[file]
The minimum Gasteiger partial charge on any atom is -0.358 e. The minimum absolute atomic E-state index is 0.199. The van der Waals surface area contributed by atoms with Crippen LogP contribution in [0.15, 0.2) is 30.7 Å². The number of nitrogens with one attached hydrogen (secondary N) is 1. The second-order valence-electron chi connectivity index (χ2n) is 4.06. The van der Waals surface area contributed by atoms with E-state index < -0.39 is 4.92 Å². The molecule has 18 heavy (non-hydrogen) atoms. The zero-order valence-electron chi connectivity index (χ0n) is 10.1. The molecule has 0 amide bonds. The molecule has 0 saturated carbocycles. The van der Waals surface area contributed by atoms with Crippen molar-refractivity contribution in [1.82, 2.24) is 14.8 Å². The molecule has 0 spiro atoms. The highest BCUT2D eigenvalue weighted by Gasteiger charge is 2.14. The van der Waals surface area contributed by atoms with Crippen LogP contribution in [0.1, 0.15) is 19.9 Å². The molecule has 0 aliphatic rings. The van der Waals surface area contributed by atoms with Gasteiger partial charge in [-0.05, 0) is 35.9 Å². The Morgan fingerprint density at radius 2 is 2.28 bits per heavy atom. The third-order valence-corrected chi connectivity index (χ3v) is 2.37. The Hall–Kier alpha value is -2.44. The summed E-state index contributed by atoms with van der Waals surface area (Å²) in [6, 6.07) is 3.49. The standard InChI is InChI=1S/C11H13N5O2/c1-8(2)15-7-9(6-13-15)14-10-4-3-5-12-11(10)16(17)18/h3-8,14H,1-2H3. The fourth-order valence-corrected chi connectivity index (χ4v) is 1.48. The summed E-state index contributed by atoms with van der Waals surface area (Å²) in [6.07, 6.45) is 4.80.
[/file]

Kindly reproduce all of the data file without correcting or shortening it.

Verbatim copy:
The minimum Gasteiger partial charge on any atom is -0.358 e. The minimum absolute atomic E-state index is 0.199. The van der Waals surface area contributed by atoms with Crippen LogP contribution in [0.15, 0.2) is 30.7 Å². The number of nitrogens with one attached hydrogen (secondary N) is 1. The second-order valence-electron chi connectivity index (χ2n) is 4.06. The van der Waals surface area contributed by atoms with E-state index < -0.39 is 4.92 Å². The molecule has 18 heavy (non-hydrogen) atoms. The zero-order valence-electron chi connectivity index (χ0n) is 10.1. The molecule has 0 amide bonds. The molecule has 0 saturated carbocycles. The van der Waals surface area contributed by atoms with Crippen molar-refractivity contribution in [1.82, 2.24) is 14.8 Å². The molecule has 0 spiro atoms. The highest BCUT2D eigenvalue weighted by Gasteiger charge is 2.14. The van der Waals surface area contributed by atoms with Crippen LogP contribution in [0.1, 0.15) is 19.9 Å². The molecule has 0 aliphatic rings. The van der Waals surface area contributed by atoms with Gasteiger partial charge in [-0.05, 0) is 35.9 Å². The Morgan fingerprint density at radius 2 is 2.28 bits per heavy atom. The third-order valence-corrected chi connectivity index (χ3v) is 2.37. The Hall–Kier alpha value is -2.44. The summed E-state index contributed by atoms with van der Waals surface area (Å²) in [6, 6.07) is 3.49. The standard InChI is InChI=1S/C11H13N5O2/c1-8(2)15-7-9(6-13-15)14-10-4-3-5-12-11(10)16(17)18/h3-8,14H,1-2H3. The fourth-order valence-corrected chi connectivity index (χ4v) is 1.48. The summed E-state index contributed by atoms with van der Waals surface area (Å²) in [6.07, 6.45) is 4.80.